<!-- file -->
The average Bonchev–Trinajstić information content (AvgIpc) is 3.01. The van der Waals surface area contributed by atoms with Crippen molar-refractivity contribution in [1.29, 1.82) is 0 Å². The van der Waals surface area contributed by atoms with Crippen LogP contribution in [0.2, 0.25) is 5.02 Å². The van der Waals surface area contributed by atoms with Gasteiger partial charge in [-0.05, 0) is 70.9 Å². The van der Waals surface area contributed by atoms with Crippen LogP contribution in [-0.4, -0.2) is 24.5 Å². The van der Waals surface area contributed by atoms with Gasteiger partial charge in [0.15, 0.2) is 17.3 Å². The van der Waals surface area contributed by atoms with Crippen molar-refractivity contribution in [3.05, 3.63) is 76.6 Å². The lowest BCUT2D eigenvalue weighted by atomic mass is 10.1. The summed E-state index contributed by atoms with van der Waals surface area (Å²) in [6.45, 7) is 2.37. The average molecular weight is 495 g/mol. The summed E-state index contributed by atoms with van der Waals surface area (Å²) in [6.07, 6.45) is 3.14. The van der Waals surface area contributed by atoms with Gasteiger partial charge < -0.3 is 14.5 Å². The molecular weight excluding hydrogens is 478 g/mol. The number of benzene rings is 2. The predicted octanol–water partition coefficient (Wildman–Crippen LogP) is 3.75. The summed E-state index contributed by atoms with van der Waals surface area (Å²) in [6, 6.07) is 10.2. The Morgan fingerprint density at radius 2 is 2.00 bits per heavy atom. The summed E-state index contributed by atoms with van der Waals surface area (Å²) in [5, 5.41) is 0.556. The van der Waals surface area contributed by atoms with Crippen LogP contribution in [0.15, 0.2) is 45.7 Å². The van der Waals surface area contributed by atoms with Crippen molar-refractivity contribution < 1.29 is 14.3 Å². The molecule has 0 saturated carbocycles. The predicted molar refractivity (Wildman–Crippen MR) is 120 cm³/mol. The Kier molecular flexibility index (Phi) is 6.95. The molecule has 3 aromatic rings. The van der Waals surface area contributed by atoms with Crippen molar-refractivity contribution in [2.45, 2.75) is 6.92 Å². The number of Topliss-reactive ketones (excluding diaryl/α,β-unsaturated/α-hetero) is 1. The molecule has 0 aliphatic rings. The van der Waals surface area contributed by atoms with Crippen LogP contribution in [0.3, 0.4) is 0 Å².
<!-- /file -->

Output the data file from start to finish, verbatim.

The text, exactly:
The average Bonchev–Trinajstić information content (AvgIpc) is 3.01. The van der Waals surface area contributed by atoms with Crippen molar-refractivity contribution in [1.29, 1.82) is 0 Å². The van der Waals surface area contributed by atoms with Crippen LogP contribution in [0.2, 0.25) is 5.02 Å². The van der Waals surface area contributed by atoms with Gasteiger partial charge in [-0.05, 0) is 70.9 Å². The van der Waals surface area contributed by atoms with Crippen LogP contribution in [-0.4, -0.2) is 24.5 Å². The van der Waals surface area contributed by atoms with Gasteiger partial charge in [0.15, 0.2) is 17.3 Å². The van der Waals surface area contributed by atoms with Crippen molar-refractivity contribution in [3.05, 3.63) is 76.6 Å². The lowest BCUT2D eigenvalue weighted by atomic mass is 10.1. The summed E-state index contributed by atoms with van der Waals surface area (Å²) in [6.45, 7) is 2.37. The average molecular weight is 495 g/mol. The summed E-state index contributed by atoms with van der Waals surface area (Å²) in [6.07, 6.45) is 3.14. The van der Waals surface area contributed by atoms with Gasteiger partial charge < -0.3 is 14.5 Å². The molecular weight excluding hydrogens is 478 g/mol. The number of benzene rings is 2. The predicted octanol–water partition coefficient (Wildman–Crippen LogP) is 3.75. The summed E-state index contributed by atoms with van der Waals surface area (Å²) in [6, 6.07) is 10.2. The Morgan fingerprint density at radius 2 is 2.00 bits per heavy atom. The summed E-state index contributed by atoms with van der Waals surface area (Å²) in [5, 5.41) is 0.556. The van der Waals surface area contributed by atoms with Crippen LogP contribution in [0.15, 0.2) is 45.7 Å². The van der Waals surface area contributed by atoms with Crippen molar-refractivity contribution < 1.29 is 14.3 Å². The molecule has 0 saturated carbocycles. The predicted molar refractivity (Wildman–Crippen MR) is 120 cm³/mol. The Kier molecular flexibility index (Phi) is 6.95. The molecule has 3 aromatic rings. The van der Waals surface area contributed by atoms with Crippen molar-refractivity contribution in [2.45, 2.75) is 6.92 Å². The number of Topliss-reactive ketones (excluding diaryl/α,β-unsaturated/α-hetero) is 1. The molecule has 0 aliphatic rings. The van der Waals surface area contributed by atoms with Crippen LogP contribution in [0.3, 0.4) is 0 Å².